7 steps to help your online store manage surges in demand

Anna Thompson
Anna Thompson
Discover Content Team
4 min read
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Is your e-commerce business truly prepared to deal with demand surges? If not, you could have some very disappointed customers on your hands. Read on for our top tips on how to prepare for the unpredictable.

Running a successful e-commerce business is all about managing supply and demand. There’ll be peak periods to navigate that are easy to predict and plan for (Black Friday, Christmas etc.), but what about unexpected demand surges? A new trend, a popular influencer mentioning a certain product, or a celebrity spotted wearing an item, could all send customers flocking through your online doors to look for a replica.

Demand forecasting is not always easy, but there are some steps your business can take to be prepared. Here’s where to begin.

Sticky notes on a wall

1. Plan, plan and plan

Firstly, you should fill your e-commerce business calendar with all the dates and holidays you know will be busy over the coming year. Think Valentine’s Day, Black Friday, the Christmas season, and even Amazon Prime Day, when savvy online retailers can benefit from the “ripple effect” of an increased number of shoppers online. A good tip is to look at your sales analytics from last year’s peak periods to see which products sold well and what days are likely to be your busiest. You should be speaking to your suppliers and ordering extra stock weeks in advance of these dates to ensure your business can meet the extra demand. 

In addition, keep a close eye on what’s trending within your industry. Monitor your social media accounts – what are your customers chatting about and what’s creating buzz? Check out your competitors too, and conduct regular hashtag searches of key terms related to your products. All these things will keep you ahead of trends and help you better anticipate when products will be in demand.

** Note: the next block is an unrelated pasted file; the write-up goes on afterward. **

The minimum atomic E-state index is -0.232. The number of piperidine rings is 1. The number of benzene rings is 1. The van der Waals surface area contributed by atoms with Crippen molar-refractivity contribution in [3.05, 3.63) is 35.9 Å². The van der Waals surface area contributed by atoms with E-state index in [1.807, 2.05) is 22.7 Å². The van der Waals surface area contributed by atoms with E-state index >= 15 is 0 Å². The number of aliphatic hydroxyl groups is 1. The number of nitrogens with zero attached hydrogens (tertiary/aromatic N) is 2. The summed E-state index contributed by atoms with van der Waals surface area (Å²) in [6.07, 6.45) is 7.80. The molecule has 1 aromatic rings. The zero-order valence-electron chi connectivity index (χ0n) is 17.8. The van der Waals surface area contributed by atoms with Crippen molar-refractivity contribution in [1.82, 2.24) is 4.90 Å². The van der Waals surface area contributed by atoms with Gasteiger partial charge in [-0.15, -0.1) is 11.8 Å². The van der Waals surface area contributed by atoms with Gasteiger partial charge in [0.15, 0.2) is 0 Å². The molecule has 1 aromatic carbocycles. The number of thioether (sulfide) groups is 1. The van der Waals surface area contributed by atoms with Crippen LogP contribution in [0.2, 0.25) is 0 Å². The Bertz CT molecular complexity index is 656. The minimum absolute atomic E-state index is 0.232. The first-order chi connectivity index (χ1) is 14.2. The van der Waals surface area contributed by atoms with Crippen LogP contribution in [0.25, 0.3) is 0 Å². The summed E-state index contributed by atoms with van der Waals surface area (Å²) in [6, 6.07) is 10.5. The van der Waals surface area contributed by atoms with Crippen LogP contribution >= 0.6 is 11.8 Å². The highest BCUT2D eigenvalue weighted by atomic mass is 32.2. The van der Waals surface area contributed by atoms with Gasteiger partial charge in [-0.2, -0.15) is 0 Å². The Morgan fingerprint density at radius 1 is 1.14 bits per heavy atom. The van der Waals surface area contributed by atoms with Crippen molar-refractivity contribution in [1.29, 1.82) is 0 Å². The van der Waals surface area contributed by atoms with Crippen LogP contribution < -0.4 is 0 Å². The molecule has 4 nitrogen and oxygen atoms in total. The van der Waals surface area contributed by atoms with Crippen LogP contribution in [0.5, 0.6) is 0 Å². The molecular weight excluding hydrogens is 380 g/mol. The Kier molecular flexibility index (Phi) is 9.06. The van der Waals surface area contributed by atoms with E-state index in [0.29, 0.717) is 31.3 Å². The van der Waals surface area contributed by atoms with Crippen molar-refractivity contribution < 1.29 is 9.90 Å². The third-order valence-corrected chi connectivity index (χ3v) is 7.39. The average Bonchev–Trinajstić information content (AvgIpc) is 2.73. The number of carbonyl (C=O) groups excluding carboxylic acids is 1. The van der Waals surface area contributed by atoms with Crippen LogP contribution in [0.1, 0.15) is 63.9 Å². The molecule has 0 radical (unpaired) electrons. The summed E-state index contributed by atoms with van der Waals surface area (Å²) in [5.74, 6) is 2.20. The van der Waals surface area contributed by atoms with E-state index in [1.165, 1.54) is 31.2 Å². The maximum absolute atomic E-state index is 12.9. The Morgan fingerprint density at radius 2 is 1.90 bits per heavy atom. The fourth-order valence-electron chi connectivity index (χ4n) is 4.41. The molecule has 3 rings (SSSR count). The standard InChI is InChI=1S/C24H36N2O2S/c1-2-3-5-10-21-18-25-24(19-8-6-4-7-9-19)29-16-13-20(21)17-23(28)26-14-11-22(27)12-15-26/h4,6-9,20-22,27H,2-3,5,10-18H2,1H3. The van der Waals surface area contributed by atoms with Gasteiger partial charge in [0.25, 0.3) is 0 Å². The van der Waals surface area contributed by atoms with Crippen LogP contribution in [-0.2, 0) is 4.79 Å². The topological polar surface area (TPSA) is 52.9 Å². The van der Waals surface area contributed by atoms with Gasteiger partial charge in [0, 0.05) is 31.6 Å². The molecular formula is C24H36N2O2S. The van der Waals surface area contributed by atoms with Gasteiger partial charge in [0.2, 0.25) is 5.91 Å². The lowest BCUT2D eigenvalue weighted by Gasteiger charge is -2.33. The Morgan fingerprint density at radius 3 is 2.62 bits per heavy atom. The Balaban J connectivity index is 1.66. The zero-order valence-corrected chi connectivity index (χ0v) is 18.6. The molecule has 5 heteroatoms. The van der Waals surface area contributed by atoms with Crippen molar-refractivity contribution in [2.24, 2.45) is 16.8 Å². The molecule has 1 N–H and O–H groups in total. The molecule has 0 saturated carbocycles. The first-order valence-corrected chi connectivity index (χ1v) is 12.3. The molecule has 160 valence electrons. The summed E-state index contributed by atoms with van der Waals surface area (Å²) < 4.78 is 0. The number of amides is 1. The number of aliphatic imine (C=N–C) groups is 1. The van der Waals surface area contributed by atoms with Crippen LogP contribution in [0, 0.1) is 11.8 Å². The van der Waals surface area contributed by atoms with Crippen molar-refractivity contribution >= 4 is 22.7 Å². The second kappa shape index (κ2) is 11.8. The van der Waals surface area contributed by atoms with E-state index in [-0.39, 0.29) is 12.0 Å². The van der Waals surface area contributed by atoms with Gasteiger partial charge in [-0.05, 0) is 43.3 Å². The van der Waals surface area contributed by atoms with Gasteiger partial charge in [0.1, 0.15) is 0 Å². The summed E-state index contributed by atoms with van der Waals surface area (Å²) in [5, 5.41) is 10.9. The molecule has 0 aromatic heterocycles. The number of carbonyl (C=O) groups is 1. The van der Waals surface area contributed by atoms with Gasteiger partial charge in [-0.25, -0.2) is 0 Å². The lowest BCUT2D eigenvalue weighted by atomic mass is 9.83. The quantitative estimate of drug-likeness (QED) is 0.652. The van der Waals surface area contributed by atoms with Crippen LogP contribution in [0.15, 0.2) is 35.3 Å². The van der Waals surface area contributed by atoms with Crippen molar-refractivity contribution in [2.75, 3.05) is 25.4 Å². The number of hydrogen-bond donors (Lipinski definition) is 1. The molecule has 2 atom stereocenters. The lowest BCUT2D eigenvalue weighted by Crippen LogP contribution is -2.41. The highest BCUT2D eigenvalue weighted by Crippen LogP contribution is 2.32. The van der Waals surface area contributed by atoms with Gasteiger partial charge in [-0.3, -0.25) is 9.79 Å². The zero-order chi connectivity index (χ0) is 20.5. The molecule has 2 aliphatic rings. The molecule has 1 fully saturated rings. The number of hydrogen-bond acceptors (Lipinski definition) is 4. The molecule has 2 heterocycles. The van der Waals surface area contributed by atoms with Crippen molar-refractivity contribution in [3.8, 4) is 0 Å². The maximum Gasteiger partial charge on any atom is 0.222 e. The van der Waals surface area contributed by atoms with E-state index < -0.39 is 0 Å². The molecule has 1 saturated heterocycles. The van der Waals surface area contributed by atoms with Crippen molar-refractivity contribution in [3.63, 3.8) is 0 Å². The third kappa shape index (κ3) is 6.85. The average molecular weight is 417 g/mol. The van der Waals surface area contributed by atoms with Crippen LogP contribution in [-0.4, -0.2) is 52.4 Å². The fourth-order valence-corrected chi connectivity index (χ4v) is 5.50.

2. Talk to your suppliers

Clear communication with your suppliers is crucial during periods of fluctuating demand. Relationships with suppliers are built and nurtured over time – you want ones you can trust not to let you down at crucial moments so select carefully! Keep in regular contact and have conversations to understand what their limitations may be during busy periods. Knowing they may not always have the capacity to increase manufacturing at short notice means you can make contingency plans – such as adding an additional, more local supplier to your partnership list. This strategy may cost you a little more initially but will be a worthy investment it if it means you can fulfil extra orders. 

Of course, some products’ manufacturing timelines can be several months which makes quick distribution tricky. In this case, it’s worth considering renting extra warehouse space and stocking up on your most popular products to meet any future, unexpected demand surges.

3. Be clear with your customers